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The Hard or the Easy Way?

Thursday, October 5, 1961
Virginia (VA), North Carolina (NC), Tennessee (TN), Georgia (GA), Florida (FL), Alabama (AL), Mississippi (MS), Arkansas (AR), Atlanta, GA

The Southern Regional Council discusses the topics of school segregation and integration in specific southern states and counties, especially Yancey County, North Carolina.

Royalty Statements from Harper & Row, Publishers

Sunday, June 30, 1963
New York, NY

Harper & Row, Publishers sends Dr. King this royalty statements for sales of "Strength to Love" and "Stride Toward Freedom" for the first 6 months of 1963.

Injustice

Here, Dr. King records Reinhold Niebuhr's thoughts on injustice as it relates to pride.

Letter from Robert Lee Hill to MLK

Robert Lee Hill writes to inform Dr. King of the discrimination taking place in the United States Post Office. He then requests the help of the Reverend to put an end to it.

"Delaware Hears Nixon Fight Bias"

Friday, October 1, 1954
Delaware (DE), Washington, D.C., California (CA)

This New York Times article provides details about Vice President Richard Nixon's decision to support the end of school segregation.

Marx

Dr. King quotes an unknown source on Marx.

Pathos and Hope

Saturday, March 3, 1962
New York (NY), New York, NY, Mississippi (MS), Washington, D.C., Cleveland, OH

Dr. King speaks about a trip to the Mississippi Delta where he first witnessed hope and pathos simultaneously.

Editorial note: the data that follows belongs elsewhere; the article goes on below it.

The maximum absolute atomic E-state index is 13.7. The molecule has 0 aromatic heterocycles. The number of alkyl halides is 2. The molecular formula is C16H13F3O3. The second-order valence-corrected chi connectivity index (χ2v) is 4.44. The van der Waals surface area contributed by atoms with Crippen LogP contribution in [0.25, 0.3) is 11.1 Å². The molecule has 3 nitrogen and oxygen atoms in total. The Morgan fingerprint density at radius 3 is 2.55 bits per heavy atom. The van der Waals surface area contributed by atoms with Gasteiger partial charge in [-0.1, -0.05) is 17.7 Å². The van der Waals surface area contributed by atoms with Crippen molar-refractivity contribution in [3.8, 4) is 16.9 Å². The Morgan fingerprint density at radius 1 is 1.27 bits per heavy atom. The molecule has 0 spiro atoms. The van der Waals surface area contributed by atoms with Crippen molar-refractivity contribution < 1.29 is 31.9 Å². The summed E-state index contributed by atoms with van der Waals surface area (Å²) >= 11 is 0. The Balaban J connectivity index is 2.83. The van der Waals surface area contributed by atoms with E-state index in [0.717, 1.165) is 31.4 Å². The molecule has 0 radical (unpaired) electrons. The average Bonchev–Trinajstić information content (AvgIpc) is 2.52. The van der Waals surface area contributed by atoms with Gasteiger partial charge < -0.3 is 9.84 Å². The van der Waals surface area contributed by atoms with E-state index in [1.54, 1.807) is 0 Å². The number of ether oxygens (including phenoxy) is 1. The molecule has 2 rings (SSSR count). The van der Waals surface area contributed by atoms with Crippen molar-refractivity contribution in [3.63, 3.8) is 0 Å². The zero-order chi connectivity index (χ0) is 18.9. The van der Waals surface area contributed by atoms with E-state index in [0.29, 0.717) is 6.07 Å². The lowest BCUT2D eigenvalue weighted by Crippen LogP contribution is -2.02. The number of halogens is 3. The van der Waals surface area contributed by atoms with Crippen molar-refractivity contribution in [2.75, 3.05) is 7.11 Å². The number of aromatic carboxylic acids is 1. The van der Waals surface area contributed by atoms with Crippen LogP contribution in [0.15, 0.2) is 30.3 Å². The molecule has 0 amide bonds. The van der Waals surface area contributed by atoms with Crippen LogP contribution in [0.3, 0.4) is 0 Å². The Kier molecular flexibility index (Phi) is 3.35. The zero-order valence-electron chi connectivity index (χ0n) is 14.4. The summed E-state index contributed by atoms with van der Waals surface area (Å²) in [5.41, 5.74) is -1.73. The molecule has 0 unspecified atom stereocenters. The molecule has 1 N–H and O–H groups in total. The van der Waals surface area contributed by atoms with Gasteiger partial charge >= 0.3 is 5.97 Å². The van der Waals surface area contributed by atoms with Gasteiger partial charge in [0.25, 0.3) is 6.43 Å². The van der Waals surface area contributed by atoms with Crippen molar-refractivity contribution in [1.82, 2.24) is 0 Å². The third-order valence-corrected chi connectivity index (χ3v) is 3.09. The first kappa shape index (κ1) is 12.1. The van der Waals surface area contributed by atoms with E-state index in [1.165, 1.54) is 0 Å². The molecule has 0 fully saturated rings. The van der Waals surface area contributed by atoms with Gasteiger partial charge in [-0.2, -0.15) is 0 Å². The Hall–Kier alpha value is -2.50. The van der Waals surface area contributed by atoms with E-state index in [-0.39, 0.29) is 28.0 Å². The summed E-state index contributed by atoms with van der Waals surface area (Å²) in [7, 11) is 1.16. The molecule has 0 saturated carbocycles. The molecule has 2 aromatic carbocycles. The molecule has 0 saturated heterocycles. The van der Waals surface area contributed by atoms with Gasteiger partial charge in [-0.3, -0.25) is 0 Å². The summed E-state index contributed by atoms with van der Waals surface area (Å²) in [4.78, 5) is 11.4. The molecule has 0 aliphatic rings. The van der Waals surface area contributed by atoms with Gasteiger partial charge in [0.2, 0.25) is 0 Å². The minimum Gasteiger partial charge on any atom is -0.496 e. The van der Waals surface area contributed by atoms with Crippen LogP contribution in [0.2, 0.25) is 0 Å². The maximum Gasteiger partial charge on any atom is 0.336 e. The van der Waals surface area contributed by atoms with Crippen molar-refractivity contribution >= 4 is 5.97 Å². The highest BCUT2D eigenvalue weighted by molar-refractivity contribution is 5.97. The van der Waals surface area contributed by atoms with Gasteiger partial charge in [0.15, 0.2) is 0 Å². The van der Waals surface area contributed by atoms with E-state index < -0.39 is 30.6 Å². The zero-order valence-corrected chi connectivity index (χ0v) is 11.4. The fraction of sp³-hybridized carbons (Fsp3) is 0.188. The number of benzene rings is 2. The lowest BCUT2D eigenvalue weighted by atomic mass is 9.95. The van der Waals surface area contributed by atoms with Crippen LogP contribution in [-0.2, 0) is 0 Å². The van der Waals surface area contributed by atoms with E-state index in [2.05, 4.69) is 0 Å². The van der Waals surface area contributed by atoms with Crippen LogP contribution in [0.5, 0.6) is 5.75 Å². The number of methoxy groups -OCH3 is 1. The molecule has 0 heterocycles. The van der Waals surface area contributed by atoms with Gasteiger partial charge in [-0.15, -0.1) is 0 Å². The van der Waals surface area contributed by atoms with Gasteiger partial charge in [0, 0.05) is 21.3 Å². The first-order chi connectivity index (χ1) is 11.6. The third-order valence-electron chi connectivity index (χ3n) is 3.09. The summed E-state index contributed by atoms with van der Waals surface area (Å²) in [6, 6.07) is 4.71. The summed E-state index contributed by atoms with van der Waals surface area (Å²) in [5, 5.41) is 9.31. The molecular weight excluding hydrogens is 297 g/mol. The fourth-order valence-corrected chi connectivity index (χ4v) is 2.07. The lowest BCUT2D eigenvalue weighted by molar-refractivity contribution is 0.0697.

Letter from MLK to A. K. Salz

Thursday, August 20, 1964
San Francisco, CA, California (CA)

Dr. King thanks Mr. Salz for his financial contribution to the SCLC and explains that the contribution will help the SCLC continue its civil rights efforts.

Letter from Joseph Caputo to MLK

Thursday, June 1, 1967
New York (NY), New York, NY

Joseph Caputo, a graphic arts teacher from Russell Sage Jr. High School in Queens, New York, collaborated with his students on a booklet entitled, "Let My People Go." The booklet features various illustrations and verses; and focuses on themes prominent to Dr. King's life and work. The accompanying letter includes a dedication to Dr. King and Roy Wilkins.

The Sword That Heals

Montgomery, AL, Birmingham, AL, Mississippi (MS), INDIA, Albany, GA, Georgia (GA), New York, NY

Dr. King, in this article adapted from his book "Why We Can't Wait," evaluates the intimidation the Negro faces as a result of securing freedom. He uses the campaigns in Birmingham, Albany, and Montgomery as backdrops to depict how the use of nonviolent direct action causes unrelenting sacrifice in the face of grave danger. This article was published in this quarterly summer 1964 issue of "The Critic."

Outline for Why Does History Move?

Dr. King's sermon outline references Hegel and Marx in relation to questions surrounding the concept of history.

Birthday Card from Leola Whitted to MLK

Friday, January 15, 1965

Leola Whitted, a member of Dexter Avenue Baptist Church in Montgomery, Alabama, wishes Dr. King a happy birthday.

Letter from Carl Shipley to MLK

Friday, July 20, 1962